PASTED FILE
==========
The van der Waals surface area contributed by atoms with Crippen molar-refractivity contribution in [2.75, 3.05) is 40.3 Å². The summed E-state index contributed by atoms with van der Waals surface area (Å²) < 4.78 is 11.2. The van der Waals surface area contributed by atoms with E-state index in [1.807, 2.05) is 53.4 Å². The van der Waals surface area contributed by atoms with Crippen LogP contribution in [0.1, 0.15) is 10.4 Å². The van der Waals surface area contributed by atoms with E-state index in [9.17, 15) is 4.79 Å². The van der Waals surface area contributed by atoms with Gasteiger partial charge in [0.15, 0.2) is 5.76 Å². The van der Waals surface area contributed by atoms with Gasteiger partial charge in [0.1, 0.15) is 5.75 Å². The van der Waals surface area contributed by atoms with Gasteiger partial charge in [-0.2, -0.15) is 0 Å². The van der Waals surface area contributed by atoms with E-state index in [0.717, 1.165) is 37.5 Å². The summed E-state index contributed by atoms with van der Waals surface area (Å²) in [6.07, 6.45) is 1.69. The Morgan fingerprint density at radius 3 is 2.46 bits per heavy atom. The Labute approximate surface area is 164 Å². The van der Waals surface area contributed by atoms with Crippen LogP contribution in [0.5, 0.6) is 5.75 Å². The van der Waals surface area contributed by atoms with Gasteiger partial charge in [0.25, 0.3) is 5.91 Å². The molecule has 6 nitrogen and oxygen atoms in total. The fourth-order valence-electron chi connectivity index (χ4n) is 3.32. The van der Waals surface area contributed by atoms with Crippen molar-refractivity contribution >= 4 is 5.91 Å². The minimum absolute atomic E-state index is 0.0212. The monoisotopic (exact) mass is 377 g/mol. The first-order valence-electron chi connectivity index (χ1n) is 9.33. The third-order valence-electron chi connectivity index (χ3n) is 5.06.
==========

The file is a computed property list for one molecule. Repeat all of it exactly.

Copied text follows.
The van der Waals surface area contributed by atoms with Crippen molar-refractivity contribution in [2.75, 3.05) is 40.3 Å². The summed E-state index contributed by atoms with van der Waals surface area (Å²) < 4.78 is 11.2. The van der Waals surface area contributed by atoms with E-state index in [1.807, 2.05) is 53.4 Å². The van der Waals surface area contributed by atoms with Crippen LogP contribution in [0.1, 0.15) is 10.4 Å². The van der Waals surface area contributed by atoms with E-state index in [9.17, 15) is 4.79 Å². The van der Waals surface area contributed by atoms with Gasteiger partial charge in [0.15, 0.2) is 5.76 Å². The van der Waals surface area contributed by atoms with Gasteiger partial charge in [0.1, 0.15) is 5.75 Å². The van der Waals surface area contributed by atoms with Gasteiger partial charge in [-0.2, -0.15) is 0 Å². The van der Waals surface area contributed by atoms with E-state index in [0.717, 1.165) is 37.5 Å². The summed E-state index contributed by atoms with van der Waals surface area (Å²) in [6.07, 6.45) is 1.69. The Morgan fingerprint density at radius 3 is 2.46 bits per heavy atom. The Labute approximate surface area is 164 Å². The van der Waals surface area contributed by atoms with Crippen LogP contribution in [0.5, 0.6) is 5.75 Å². The van der Waals surface area contributed by atoms with Gasteiger partial charge in [0.25, 0.3) is 5.91 Å². The molecule has 6 nitrogen and oxygen atoms in total. The fourth-order valence-electron chi connectivity index (χ4n) is 3.32. The van der Waals surface area contributed by atoms with Crippen molar-refractivity contribution >= 4 is 5.91 Å². The minimum absolute atomic E-state index is 0.0212. The monoisotopic (exact) mass is 377 g/mol. The first-order valence-electron chi connectivity index (χ1n) is 9.33. The third-order valence-electron chi connectivity index (χ3n) is 5.06.